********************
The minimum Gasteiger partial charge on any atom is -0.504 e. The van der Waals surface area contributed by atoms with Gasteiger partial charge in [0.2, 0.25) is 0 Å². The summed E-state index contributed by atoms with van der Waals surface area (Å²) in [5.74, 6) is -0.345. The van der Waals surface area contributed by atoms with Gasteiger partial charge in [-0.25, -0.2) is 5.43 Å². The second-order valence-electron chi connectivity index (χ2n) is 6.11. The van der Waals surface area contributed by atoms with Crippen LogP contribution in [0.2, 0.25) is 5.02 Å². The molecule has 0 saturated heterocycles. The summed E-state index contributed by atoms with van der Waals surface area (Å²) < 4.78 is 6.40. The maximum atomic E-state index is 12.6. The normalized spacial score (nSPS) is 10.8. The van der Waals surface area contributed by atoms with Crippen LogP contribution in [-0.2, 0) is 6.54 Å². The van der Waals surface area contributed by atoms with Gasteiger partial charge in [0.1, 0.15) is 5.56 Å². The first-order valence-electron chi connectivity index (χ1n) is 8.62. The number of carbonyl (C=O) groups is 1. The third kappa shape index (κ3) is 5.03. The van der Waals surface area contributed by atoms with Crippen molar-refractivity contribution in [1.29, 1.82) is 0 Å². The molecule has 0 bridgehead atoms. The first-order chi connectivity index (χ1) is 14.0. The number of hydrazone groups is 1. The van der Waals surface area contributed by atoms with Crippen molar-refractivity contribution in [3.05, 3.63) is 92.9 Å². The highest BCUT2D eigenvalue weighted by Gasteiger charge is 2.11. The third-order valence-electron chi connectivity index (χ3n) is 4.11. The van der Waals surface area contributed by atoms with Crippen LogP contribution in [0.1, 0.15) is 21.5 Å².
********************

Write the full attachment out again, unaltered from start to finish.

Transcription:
The minimum Gasteiger partial charge on any atom is -0.504 e. The van der Waals surface area contributed by atoms with Gasteiger partial charge in [0.2, 0.25) is 0 Å². The summed E-state index contributed by atoms with van der Waals surface area (Å²) in [5.74, 6) is -0.345. The van der Waals surface area contributed by atoms with Gasteiger partial charge in [-0.25, -0.2) is 5.43 Å². The second-order valence-electron chi connectivity index (χ2n) is 6.11. The van der Waals surface area contributed by atoms with Crippen LogP contribution in [0.2, 0.25) is 5.02 Å². The molecule has 0 saturated heterocycles. The summed E-state index contributed by atoms with van der Waals surface area (Å²) < 4.78 is 6.40. The maximum atomic E-state index is 12.6. The normalized spacial score (nSPS) is 10.8. The van der Waals surface area contributed by atoms with Crippen LogP contribution in [-0.2, 0) is 6.54 Å². The van der Waals surface area contributed by atoms with Gasteiger partial charge in [0.1, 0.15) is 5.56 Å². The first-order valence-electron chi connectivity index (χ1n) is 8.62. The number of carbonyl (C=O) groups is 1. The third kappa shape index (κ3) is 5.03. The van der Waals surface area contributed by atoms with Crippen molar-refractivity contribution in [1.29, 1.82) is 0 Å². The molecule has 0 bridgehead atoms. The first-order chi connectivity index (χ1) is 14.0. The number of hydrazone groups is 1. The van der Waals surface area contributed by atoms with Crippen molar-refractivity contribution in [3.05, 3.63) is 92.9 Å². The highest BCUT2D eigenvalue weighted by Gasteiger charge is 2.11. The third-order valence-electron chi connectivity index (χ3n) is 4.11. The van der Waals surface area contributed by atoms with Crippen LogP contribution in [0.1, 0.15) is 21.5 Å².